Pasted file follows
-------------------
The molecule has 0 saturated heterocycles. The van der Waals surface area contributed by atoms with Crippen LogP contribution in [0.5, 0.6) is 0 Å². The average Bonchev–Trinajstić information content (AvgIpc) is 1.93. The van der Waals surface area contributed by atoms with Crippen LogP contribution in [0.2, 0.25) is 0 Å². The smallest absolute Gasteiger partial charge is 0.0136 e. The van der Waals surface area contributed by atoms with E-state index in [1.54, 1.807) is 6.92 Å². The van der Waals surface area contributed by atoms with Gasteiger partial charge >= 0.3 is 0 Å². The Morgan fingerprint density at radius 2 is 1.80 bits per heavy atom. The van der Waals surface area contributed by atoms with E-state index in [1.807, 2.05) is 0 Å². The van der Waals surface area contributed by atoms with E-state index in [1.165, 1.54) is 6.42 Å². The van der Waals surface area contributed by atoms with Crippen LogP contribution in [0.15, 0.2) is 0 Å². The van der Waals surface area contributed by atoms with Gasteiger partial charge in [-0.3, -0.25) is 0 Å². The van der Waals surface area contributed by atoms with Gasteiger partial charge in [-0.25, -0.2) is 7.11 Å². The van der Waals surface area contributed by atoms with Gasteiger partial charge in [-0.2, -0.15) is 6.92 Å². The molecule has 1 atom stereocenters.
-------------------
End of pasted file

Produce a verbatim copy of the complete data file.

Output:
The molecule has 0 saturated heterocycles. The van der Waals surface area contributed by atoms with Crippen LogP contribution in [0.5, 0.6) is 0 Å². The average Bonchev–Trinajstić information content (AvgIpc) is 1.93. The van der Waals surface area contributed by atoms with Crippen LogP contribution in [0.2, 0.25) is 0 Å². The smallest absolute Gasteiger partial charge is 0.0136 e. The van der Waals surface area contributed by atoms with E-state index in [1.54, 1.807) is 6.92 Å². The van der Waals surface area contributed by atoms with Gasteiger partial charge >= 0.3 is 0 Å². The Morgan fingerprint density at radius 2 is 1.80 bits per heavy atom. The van der Waals surface area contributed by atoms with E-state index in [1.807, 2.05) is 0 Å². The van der Waals surface area contributed by atoms with E-state index in [1.165, 1.54) is 6.42 Å². The van der Waals surface area contributed by atoms with Crippen LogP contribution in [0.15, 0.2) is 0 Å². The van der Waals surface area contributed by atoms with Gasteiger partial charge in [-0.3, -0.25) is 0 Å². The van der Waals surface area contributed by atoms with Gasteiger partial charge in [-0.25, -0.2) is 7.11 Å². The van der Waals surface area contributed by atoms with Gasteiger partial charge in [-0.2, -0.15) is 6.92 Å². The molecule has 1 atom stereocenters.